June explores the roots—and the promise—of blues, gospel, and folk music on her new album, The Moon and Stars: Prescriptions for Dreamers.
This excerpt is from BOMB’s Spring 2021 issue.
The blues, sports, lessons from Dave Van Ronk, and the legacy of “triumphal American painting” are among the stimuli for Weatherford’s large-scale abstract works.
Ghost stories, paganism, the blues, and silent cinema are just some of the fixations of two authors known for novels steeped in history.
“I think violence is inherited, it’s taught, and some of the characters are born into bad blood. …The characters are raped and so is the land.”
“I am an artist. I am a NEGROGOTHIC, devil-worshipping, free black man in the blues tradition. Those are the things I am now.”
They said I wasn’t smooth enough / to beat their sharp machine.
Rock ’n’ roll and the malleability of historical fact.
Composed of the first line of every review on the first four pages of a google search return for “Bill Orcutt, review,” accessed on Wednesday, February 4, 2014.
Bill Orcutt discusses his new solo album A History of Every One, bending genres in Harry Pussy, Bob Dylan, authenticity, and the history of blackface.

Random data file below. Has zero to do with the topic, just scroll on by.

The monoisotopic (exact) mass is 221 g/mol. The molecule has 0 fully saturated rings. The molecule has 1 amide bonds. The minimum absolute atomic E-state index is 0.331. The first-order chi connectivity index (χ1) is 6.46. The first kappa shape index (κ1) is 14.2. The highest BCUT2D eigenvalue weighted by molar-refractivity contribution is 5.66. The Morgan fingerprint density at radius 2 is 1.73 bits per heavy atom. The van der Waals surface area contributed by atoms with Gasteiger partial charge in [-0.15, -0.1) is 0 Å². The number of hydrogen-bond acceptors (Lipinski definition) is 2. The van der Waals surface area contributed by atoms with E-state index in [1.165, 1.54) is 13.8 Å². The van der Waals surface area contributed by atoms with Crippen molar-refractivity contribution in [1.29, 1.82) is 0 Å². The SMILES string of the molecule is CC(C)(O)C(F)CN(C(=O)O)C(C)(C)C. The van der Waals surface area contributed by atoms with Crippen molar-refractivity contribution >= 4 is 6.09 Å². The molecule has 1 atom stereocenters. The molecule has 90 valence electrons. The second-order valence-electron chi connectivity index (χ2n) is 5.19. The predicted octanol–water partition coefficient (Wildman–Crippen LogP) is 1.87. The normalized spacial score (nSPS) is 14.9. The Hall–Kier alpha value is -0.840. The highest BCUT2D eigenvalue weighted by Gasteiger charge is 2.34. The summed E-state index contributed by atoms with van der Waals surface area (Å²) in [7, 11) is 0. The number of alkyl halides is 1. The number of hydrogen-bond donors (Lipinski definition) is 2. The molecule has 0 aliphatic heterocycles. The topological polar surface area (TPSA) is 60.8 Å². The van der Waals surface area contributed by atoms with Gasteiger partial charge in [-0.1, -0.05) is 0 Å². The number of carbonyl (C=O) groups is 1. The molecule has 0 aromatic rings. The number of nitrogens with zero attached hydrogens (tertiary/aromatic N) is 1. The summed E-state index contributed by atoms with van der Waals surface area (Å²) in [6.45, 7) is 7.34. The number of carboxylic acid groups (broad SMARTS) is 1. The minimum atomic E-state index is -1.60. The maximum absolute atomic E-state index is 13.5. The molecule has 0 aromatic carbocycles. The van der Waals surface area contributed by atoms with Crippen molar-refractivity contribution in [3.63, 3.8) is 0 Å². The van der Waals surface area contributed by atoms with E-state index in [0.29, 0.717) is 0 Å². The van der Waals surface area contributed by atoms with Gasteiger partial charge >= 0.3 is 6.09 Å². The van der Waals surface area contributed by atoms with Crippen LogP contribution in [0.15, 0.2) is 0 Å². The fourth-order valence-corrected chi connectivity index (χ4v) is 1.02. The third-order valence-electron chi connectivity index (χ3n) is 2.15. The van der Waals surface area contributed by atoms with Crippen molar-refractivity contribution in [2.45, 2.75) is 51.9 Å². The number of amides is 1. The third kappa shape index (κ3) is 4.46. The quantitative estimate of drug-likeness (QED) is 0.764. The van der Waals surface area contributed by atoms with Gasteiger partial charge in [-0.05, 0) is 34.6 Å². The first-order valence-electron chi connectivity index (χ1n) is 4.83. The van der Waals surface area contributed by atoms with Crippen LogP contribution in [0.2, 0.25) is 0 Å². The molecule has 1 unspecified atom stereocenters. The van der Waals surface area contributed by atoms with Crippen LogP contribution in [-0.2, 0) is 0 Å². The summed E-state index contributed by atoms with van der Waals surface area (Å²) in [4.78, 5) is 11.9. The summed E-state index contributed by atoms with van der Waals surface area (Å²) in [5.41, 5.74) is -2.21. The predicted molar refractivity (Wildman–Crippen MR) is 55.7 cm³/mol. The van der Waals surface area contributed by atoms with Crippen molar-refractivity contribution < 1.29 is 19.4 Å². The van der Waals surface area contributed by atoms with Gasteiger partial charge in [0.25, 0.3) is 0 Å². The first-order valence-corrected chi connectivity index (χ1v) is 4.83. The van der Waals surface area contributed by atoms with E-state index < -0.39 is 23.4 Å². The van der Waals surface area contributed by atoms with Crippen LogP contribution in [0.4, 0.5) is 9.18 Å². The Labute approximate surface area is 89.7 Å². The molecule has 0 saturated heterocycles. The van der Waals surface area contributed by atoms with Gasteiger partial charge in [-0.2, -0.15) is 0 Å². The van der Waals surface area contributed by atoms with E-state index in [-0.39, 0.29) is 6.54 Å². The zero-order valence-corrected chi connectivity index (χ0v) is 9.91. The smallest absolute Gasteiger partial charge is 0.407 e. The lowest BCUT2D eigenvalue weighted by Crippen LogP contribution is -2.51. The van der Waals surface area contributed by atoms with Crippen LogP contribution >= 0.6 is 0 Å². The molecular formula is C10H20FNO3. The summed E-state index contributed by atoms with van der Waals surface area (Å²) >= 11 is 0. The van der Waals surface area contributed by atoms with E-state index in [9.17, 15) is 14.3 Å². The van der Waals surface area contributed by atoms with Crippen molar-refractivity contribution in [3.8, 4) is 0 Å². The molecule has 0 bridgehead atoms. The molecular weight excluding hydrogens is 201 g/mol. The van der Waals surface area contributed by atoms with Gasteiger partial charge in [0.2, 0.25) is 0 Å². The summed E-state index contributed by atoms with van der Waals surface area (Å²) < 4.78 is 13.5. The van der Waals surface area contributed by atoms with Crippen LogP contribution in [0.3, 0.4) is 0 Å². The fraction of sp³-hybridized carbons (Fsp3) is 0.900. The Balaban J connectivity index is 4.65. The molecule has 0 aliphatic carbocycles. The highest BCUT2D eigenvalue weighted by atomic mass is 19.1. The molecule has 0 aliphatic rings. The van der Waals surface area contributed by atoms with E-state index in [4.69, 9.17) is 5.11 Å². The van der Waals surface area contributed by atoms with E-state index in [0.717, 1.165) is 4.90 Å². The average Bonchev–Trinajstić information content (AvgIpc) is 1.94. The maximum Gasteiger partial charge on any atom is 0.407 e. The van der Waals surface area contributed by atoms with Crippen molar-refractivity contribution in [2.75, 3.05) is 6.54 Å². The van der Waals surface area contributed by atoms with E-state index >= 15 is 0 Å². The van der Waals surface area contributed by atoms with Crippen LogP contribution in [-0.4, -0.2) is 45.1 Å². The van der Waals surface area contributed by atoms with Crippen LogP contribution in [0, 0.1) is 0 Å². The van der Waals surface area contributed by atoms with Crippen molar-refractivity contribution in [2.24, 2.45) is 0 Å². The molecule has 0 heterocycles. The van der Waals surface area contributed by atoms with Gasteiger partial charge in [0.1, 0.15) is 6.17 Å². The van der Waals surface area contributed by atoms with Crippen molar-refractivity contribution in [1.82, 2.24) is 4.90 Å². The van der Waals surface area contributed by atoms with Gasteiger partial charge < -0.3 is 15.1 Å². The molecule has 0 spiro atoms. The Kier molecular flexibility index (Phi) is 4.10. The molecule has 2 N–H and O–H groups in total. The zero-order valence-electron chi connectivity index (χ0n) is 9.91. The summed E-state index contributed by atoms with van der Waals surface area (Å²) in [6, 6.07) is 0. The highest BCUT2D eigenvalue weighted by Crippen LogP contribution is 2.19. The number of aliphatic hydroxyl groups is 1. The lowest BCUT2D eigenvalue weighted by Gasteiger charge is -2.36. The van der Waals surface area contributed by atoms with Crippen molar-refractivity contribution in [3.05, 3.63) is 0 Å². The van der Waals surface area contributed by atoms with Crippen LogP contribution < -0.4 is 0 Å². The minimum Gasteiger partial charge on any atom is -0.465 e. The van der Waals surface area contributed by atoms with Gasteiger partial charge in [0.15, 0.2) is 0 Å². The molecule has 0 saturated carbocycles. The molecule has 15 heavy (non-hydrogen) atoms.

As a young musician, Mohsen Namjoo first captivated Iranians’ attention with his magnificent album Toranj from 2007.
Full House Head presents mind-numbingly blissful tracks, and uses repeated riffs to create a long, loud, monolithic album.
“After being dragged off stage I awoke with the hysterical screams and cries of a shocked, bewildered, and titillated audience jumping out of their seats. This was my first event as a so-called musical performer.”
Sharp is a top-notch avant-garde guitarist whose main musical styles are far from bebop, but this disc of tunes by bop legend Thelonious Monk is not some hipster’s ironic desecration of iconic material.
Sometimes you see a thing done so thoroughly, pristinely, and with utter care, you wonder why anyone else would attempt anything similar—ever. Such is the case with the obsessively crafted CD reissue projects of Atlanta, Georgia’s Dust-to-Digital, whose Grammy-nominated gospel music overview, Goodbye Babylon, fit five unerringly-curated discs inside a pine box packed with cotton and a hymnal-sized book.
This First Proof contains the poems “Crossroads Blues: Duet with Robert Johnson #4,” “Little Boy Blue: Duet with Robert Johnson #18,” and “Rambling on My Mind: Duet with Robert Johnson #33.”
Saxophonist John Lurie of the Lounge Lizards inherits an alter ego and a knack for vocals on his new album The Legendary Marvin Pontiac’s Greatest Hits.
According to Glenn O’Brien, David Johnson and the Harry Smiths “brings to life biorhythms all too often filtered out by digital thinking and bad posture. This is the real deal…”
Cassandra Wilson’s sophisticated jazz riffs cover everyone from Hank Williams to Miles Davis to the Monkees. Poet and music wiz Glenn O’Brien steals a téte â téte with the chanteuse not long after a night club appearance at New York’s Blue Note.